Since 2007, the Fine Brothers have been creating online video content. While they’ve had success with a number of different formats, none has proven to be more successful than their “Respond” series in which children, older citizens, teenagers, adults, and well-known YouTubers react to…stuff…mostly YouTube videos. However, you will also find footage of teenagers reacting to old-school video gaming consoles, which makes me feel quite ancient indeed.
Even though it doesn’t appear to be particularly difficult, many individuals do it, and the Fines are the best at it. The production quality is excellent, the editing is flawless, and the brothers (who interview visitors and manage the discourse) always elicit positive responses from their subjects during the show’s production.
It is hardly a revolutionary form of media, yet it is enormously popular nonetheless. Watching them is a lot of fun, and I’ve appeared in a few of them myself.
In other words, how did these guys who produce some of the least offensive content on the planet suddenly find themselves embroiled in a worldwide hate campaign?
You should be aware that The Fines (and they are my friends) have themselves had negative reactions to certain situations in the past. People have made fun of the Fines because they have achieved success, and one especially rude (and extremely mean) parody was pulled down by the Fine Brothers themselves. VERY few top producers have the ability to remove a video from YouTube themselves, despite the fact that this is a mechanism that is supposed to be used for intellectual property infringement. However, the Fines abused their authority, and everyone knows that using power to squelch criticism on the internet will only lead to more criticism in the future.
A number of high-profile instances have also occurred in which the Fines have called out other authors for stealing their format. Everything from small YouTube channels to Ellen and BuzzFeed is an example of this.
Obviously, copying is a part of any culture’s foundation, but the line between recording someone’s reaction to something and creating an exact replica of the “React” series is a fine line. In any case, even if I were to create an exact replica of the “React” series, it would not be considered plagiarism in any sense of the word. Patenting a content format is quite tough. A widespread (and probably right) perception exists that the Fines have taken on a bit too much ownership of the “people respond to things” video genre; nonetheless, this is a common occurrence among those who become deeply involved in their work. However, it is understandable that the sentence is not correct.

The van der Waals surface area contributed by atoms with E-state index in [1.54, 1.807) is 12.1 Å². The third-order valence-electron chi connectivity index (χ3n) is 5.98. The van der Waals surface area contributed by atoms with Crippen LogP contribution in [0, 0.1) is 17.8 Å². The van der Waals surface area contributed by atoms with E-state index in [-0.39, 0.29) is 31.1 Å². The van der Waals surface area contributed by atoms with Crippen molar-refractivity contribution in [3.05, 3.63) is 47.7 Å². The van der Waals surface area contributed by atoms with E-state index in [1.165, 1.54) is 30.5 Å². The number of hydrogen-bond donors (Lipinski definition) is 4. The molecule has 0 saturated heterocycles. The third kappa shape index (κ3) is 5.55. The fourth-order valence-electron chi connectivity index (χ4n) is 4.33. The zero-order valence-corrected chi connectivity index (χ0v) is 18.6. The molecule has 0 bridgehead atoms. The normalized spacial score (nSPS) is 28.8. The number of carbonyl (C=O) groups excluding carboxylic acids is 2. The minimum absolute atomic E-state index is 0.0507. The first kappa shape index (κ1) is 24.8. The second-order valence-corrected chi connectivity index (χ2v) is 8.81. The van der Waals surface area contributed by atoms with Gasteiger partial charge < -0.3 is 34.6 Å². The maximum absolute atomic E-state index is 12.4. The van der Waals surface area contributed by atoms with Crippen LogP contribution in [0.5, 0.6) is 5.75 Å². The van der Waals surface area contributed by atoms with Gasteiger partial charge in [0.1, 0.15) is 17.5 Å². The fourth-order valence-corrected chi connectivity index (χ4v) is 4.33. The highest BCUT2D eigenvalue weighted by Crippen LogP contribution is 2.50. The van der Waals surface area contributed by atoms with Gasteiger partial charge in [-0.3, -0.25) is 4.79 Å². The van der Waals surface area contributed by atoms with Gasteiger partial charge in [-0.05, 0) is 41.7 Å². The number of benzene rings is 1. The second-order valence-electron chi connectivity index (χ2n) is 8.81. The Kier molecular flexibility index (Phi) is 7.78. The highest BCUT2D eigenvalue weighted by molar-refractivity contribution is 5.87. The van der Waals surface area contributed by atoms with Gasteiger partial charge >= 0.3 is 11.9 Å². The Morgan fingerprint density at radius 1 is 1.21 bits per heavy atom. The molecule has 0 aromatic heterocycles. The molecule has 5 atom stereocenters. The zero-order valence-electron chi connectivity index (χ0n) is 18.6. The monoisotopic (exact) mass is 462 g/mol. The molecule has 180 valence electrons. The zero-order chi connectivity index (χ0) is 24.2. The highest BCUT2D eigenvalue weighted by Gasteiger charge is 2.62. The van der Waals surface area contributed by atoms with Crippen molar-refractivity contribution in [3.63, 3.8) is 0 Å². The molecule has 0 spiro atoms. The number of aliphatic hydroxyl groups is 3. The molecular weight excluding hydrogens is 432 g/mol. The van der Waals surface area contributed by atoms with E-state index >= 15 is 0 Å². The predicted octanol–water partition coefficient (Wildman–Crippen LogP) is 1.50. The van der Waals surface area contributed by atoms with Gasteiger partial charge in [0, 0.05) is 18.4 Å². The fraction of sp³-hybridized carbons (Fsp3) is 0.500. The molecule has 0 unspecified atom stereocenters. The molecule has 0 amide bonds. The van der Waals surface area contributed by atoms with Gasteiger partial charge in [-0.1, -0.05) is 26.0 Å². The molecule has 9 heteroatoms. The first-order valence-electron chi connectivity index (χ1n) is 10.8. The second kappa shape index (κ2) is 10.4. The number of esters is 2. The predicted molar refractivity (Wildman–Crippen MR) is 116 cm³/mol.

All of this came to a head this week with the announcement of “React World,” an opportunity for other companies to license the “React” brand (including all assets such as logos, transitions, design, as well as marketing assistance provided by the Fine Brothers) in exchange for a percentage of the revenue generated by content created with the license. It came down to the fact that they wished to franchise their show to individuals in various countries speaking different languages. For media firms, this is completely normal practice, and I don’t believe anyone would have objected to it if three factors had been taken into consideration first.
- The Fines were already reviled by a certain type of individual who had determined that they were money-grubbing and power-hungry before they were even elected. Anti-Semitism played a role in some of this (as seen by YouTube comments), but only a small portion of it. The importance of activation energy in situations like this cannot be overstated, and it is worthwhile to investigate where that energy (and the ease with which individuals accepted the narrative) comes from. An even greater portion of the bandwagon was fueled by legitimate dissatisfaction with the Fines’ earlier handling of criticism (which was awful) and their exercise of power over other people’s intellectual property.
- The Fines attempted to trademark the phrase “React” for use in online video by registering a trademark application. Since this would be an extremely difficult trademark to defend in court, I think they had inadequate legal counsel from the start.
- They already had a history of attempting to control other people’s intellectual property on occasion (albeit the incidents have been exaggerated to an absurd degree).
People who had already made up their minds weren’t going to believe the Fines when they stated that they would not be utilising their new trademark to take down films from other artists. This was especially true given the fact that they had in the past taken down videos in an improper manner.